Book Review: Dying Inside

I recently left a note in a writer’s manuscript, letting her know that she was mixing tenses and persons. Most of the chapter was in past-tense third-person: “he”, from the view of an outside narrator following along not quite inside the character’s head. However, there was one long paragraph where the future came into focus for a moment, a future that the viewpoint character could not have possibly known.

Mixing viewpoints and tenses can be done, but to pull it off it takes a skilled writer indeed. As I typed a note to the my client, I thought of Dying Inside.

I knew very little about this novel, though I had heard of over the years. The owner of a local used bookshop had mentioned the book to me more than once, naming it an example of a writer’s masterpiece, scribbled at the height of his powers. Unfortunately he didn’t have it in stock, so finally surrendering after several weeks of searching locally, I ordered a copy from Amazon.

The cover is a three-quarters profile view of a man’s face, vaugely semitic-looking with thick sideburns, staring somewhat away from the viewer. A quote by Jonathan Lethem on the cover proclaims how this book is “an ultimate allegory of the artist’s quandary”, a phrase partially contradicted by the author’s preface: he insists the book is not autobiographical, that the plot is not indicative of his fading confidence as an author. He also mentions that he wrote the novel in nine weeks, the last time he ever took so short a time to write a book.

David Selig’s easy access to others’ minds has left him disillusioned with humanity. The thoughts of others frequently reveal them to him as banal, or cruel, or bigoted; but this seems not to trouble him so much as the fading of his own powers, and also the terrifying possibility of being discovered for the telepathic voyeur that he is. A certain amount of guilt seems to keep him from accomplishing anything with his gift: In his early forties, he makes his living by ghost-writing term papers for university students. He reads their souls at the initial, shadowed interview so he can counterfeit their styles, and takes care to write well enough that he can guarantee either a good grade or a refund.

Much of the novel is told in flashback, displaying Selig’s past for us. The gift for language that Mr. Silverberg possesses allows him to slyly change the viewpoint and tenses, sometimes in the middle of a chapter, to indicate detachment, blurring of identity, and even the time in David’s life. It’s unclear to whom the story is being told, or even if it is; a small amount of it is in the form of unsent letters. Reading, I felt a bit like a character in the book who had yet to come on stage.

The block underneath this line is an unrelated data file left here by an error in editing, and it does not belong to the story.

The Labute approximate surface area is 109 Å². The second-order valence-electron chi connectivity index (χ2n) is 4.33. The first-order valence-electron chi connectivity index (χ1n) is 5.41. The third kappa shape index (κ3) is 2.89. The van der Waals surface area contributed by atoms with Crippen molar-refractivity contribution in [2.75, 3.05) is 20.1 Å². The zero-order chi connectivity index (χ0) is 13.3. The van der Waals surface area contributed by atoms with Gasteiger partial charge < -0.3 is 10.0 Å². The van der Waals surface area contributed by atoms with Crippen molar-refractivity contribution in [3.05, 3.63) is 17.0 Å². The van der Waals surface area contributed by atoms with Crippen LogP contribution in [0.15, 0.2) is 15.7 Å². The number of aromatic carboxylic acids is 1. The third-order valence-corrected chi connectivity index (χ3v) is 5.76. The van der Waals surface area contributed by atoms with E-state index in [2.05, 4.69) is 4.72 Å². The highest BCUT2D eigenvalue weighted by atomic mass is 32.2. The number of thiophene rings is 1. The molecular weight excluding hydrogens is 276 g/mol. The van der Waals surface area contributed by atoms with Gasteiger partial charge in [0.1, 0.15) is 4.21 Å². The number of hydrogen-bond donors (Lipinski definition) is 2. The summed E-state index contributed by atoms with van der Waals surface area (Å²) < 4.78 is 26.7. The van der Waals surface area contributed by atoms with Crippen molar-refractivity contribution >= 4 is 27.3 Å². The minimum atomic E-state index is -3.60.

There are many wonderful, memorable characters in Dying Inside: Judith, the sister who is one of the very few who know about her brother Duv’s abilities; Toni, a past lover who gave him his first (and only) LSD trip in 1968; Nyquist, the only other telepath that David ever met, and to whom David no longer speaks; there are more.

David has an obvious gift, aside from reading minds. The papers he writes to pay his rent and keep food on his table in his small Manhattan apartment are well-written, conveying obtuse analyses of classic literature in a surprisingly readable yet literate manner. As an editor, I make it my job to help writers tell stories they care about in the best way they can, and I found David’s gift to be tragically wasted; the people who pay him couldn’t care less about the work he does (other than getting a good grade), and the professors who read his work will never know his name.

Despite reading almost all of this book on the train — which normally down my reading — I found it easy to get lost in. Being so aware of language and structure while staying absorbed in a story is a rare thing. I found myself stopping occasionally, thinking over this word or that chapter, then slipping immediately back into the text with no trouble or pause. Dying Inside is a masterpiece, an opus. I’ve only read six or seven of the author’s books, and while I hope I’m wrong (maybe there’s an underrated treasure I have yet to discover), I suspect I’ve now read the best of them.

Edit: For those interested in a more comprehensive summary, this review at the Little Red Reviewer has that and more: Dying Inside, by Robert Silverberg


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